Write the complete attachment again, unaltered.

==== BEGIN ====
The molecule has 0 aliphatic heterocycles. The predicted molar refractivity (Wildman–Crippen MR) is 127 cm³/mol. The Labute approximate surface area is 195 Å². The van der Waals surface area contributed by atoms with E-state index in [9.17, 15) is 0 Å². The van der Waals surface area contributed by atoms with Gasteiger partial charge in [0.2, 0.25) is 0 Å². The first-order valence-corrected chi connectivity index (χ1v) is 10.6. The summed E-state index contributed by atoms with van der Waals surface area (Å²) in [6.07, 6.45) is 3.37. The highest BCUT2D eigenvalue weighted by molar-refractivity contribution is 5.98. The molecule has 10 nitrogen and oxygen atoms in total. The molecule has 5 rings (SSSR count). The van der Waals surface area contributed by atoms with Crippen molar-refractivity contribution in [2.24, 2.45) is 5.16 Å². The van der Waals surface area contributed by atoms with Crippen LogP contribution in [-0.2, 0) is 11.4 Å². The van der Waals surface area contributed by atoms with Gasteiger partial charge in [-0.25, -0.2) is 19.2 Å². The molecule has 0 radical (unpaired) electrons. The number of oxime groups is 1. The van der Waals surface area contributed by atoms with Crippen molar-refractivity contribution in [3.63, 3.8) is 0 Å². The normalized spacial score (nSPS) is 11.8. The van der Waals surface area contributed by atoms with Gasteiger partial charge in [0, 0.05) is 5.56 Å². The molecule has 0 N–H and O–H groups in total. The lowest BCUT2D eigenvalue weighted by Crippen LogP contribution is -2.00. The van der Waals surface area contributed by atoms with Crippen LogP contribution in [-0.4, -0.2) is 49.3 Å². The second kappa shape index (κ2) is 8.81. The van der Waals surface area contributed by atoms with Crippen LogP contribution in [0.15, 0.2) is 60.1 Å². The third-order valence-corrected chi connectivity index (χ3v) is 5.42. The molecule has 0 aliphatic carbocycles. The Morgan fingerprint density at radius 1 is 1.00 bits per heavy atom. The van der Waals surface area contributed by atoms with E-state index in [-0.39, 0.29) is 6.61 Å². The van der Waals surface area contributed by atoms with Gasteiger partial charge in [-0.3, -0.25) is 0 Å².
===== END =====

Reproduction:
The molecule has 0 aliphatic heterocycles. The predicted molar refractivity (Wildman–Crippen MR) is 127 cm³/mol. The Labute approximate surface area is 195 Å². The van der Waals surface area contributed by atoms with E-state index in [9.17, 15) is 0 Å². The van der Waals surface area contributed by atoms with Gasteiger partial charge in [0.2, 0.25) is 0 Å². The first-order valence-corrected chi connectivity index (χ1v) is 10.6. The summed E-state index contributed by atoms with van der Waals surface area (Å²) in [6.07, 6.45) is 3.37. The highest BCUT2D eigenvalue weighted by molar-refractivity contribution is 5.98. The molecule has 10 nitrogen and oxygen atoms in total. The molecule has 5 rings (SSSR count). The van der Waals surface area contributed by atoms with Crippen molar-refractivity contribution in [2.24, 2.45) is 5.16 Å². The van der Waals surface area contributed by atoms with Crippen LogP contribution in [-0.2, 0) is 11.4 Å². The van der Waals surface area contributed by atoms with Gasteiger partial charge in [-0.25, -0.2) is 19.2 Å². The molecule has 0 radical (unpaired) electrons. The number of oxime groups is 1. The van der Waals surface area contributed by atoms with Crippen molar-refractivity contribution in [3.63, 3.8) is 0 Å². The normalized spacial score (nSPS) is 11.8. The van der Waals surface area contributed by atoms with Gasteiger partial charge in [0, 0.05) is 5.56 Å². The molecule has 0 N–H and O–H groups in total. The lowest BCUT2D eigenvalue weighted by Crippen LogP contribution is -2.00. The van der Waals surface area contributed by atoms with Crippen LogP contribution in [-0.4, -0.2) is 49.3 Å². The second kappa shape index (κ2) is 8.81. The van der Waals surface area contributed by atoms with Crippen LogP contribution in [0.15, 0.2) is 60.1 Å². The third-order valence-corrected chi connectivity index (χ3v) is 5.42. The molecule has 0 aliphatic carbocycles. The Morgan fingerprint density at radius 1 is 1.00 bits per heavy atom. The van der Waals surface area contributed by atoms with E-state index in [-0.39, 0.29) is 6.61 Å². The van der Waals surface area contributed by atoms with Gasteiger partial charge in [-0.3, -0.25) is 0 Å².